As is seen from Table 4, there are fluctuations in total TII and III. Intensity of India trade with Australia for total trade and imports by India from it is >1 since 1990. Total TII is recorded highest in 1995. Except 1994, 1997, and 1998, India has no intensity of trade with for exports by India to it. India has sustainable trade prospects with Australia and is a net importer of it.

Table 4: Intensity of trade index of India with Australia



IndiX has sustainable comparative advantage (RCA >1) in the export of products Lac, gums, resins, vegetable saps, silk, textile fibres, paper yarn, woven fabric, wadding, carpets textile floor, knit or crochet, footwear, pearls, precious stones, metals, steel and iron, electronic equipment, musical instruments, furniture, lighting, toys, games, sports requisites salt, sulfur, stone, plaster, lime and cement, soaps, lubricants, waxes, candles, modeling pastes, etc., and edible vegetables, fruit, nuts, peel of citrus fruit, melons, wool, animal hair, horsehair yarn, cotton, pearls, precious stones, metals, coins, nickel and articles, lead and articles, zinc and articles, mineral fuels, oils, pulp of wood, fibrous cellulosic material, etc., from it. This comparative advantage helps not only to diversify product baskets but also lead to increase the volume of trade. Intensity of trade India with Australia for total and for imports from it is >1. India’s export intensity is <1 except 1994, 1997, and 1998. India has sustainable and strong potential and prospects with Australia. Australia is India’s major trading partner.[11-23]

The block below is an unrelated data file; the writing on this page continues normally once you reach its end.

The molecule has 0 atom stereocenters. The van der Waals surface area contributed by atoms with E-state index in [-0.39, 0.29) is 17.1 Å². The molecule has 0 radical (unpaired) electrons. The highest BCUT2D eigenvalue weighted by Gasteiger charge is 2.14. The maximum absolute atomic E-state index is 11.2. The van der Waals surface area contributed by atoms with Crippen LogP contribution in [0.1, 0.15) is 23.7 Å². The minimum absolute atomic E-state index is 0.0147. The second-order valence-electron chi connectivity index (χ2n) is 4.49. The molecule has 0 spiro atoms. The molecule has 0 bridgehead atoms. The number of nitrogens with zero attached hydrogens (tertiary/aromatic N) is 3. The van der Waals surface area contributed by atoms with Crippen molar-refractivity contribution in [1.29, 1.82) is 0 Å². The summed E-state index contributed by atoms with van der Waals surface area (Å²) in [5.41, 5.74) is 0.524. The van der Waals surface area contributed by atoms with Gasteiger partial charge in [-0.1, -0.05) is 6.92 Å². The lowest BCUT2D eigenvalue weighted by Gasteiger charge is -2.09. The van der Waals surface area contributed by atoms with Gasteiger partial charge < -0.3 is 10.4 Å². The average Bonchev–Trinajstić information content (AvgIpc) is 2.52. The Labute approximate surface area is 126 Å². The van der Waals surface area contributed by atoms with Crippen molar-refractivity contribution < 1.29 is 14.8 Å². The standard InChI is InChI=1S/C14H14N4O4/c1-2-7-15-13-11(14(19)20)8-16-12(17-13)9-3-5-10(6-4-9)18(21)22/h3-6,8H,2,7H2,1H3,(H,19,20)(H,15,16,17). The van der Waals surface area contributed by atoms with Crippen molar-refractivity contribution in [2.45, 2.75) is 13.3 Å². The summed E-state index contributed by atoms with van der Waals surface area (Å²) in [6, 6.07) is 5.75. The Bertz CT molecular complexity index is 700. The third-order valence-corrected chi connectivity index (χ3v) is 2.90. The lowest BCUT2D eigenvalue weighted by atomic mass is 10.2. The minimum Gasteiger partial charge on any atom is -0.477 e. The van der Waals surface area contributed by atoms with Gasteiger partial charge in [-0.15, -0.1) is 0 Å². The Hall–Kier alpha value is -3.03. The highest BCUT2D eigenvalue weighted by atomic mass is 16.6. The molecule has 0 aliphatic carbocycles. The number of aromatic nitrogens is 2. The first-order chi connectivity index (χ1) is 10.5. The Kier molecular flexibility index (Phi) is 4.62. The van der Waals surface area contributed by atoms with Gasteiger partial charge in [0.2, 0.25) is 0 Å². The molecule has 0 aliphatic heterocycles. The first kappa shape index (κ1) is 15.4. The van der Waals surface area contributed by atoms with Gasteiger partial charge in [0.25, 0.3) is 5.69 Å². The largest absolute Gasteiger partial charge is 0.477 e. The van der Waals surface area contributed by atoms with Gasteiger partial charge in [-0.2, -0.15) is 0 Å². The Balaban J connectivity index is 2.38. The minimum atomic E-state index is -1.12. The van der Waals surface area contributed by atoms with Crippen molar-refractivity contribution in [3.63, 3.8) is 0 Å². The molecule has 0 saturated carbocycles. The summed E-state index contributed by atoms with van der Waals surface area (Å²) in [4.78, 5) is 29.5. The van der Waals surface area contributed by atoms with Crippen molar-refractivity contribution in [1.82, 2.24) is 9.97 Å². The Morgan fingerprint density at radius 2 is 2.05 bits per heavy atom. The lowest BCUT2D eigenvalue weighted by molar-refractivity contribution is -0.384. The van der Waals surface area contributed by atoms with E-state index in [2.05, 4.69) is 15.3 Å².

India’s trade with Australia continued to increase with increasing rate. Percentage share of exports to Australia and imports from it increased, so it becomes relevant to analyze India’s trade prospects with Australia. From above discussion, it can be concluded that India has trade sustainable and strong potential and prospects with Australia due to have trade specialization in many products and high rate of intensity.


India has to focus on such products in which it has comparative advantage and export to Australia. This will help both in increasing volumes and achieving diversification of trade with Australia. It will enlarge its market size and competitive in the product. India has to maintain its specialization in products which have RCA >1 but also have to develop comparative advantage in other products. Off late, some of the goods from secondary sector have been added in exports from India to Australia.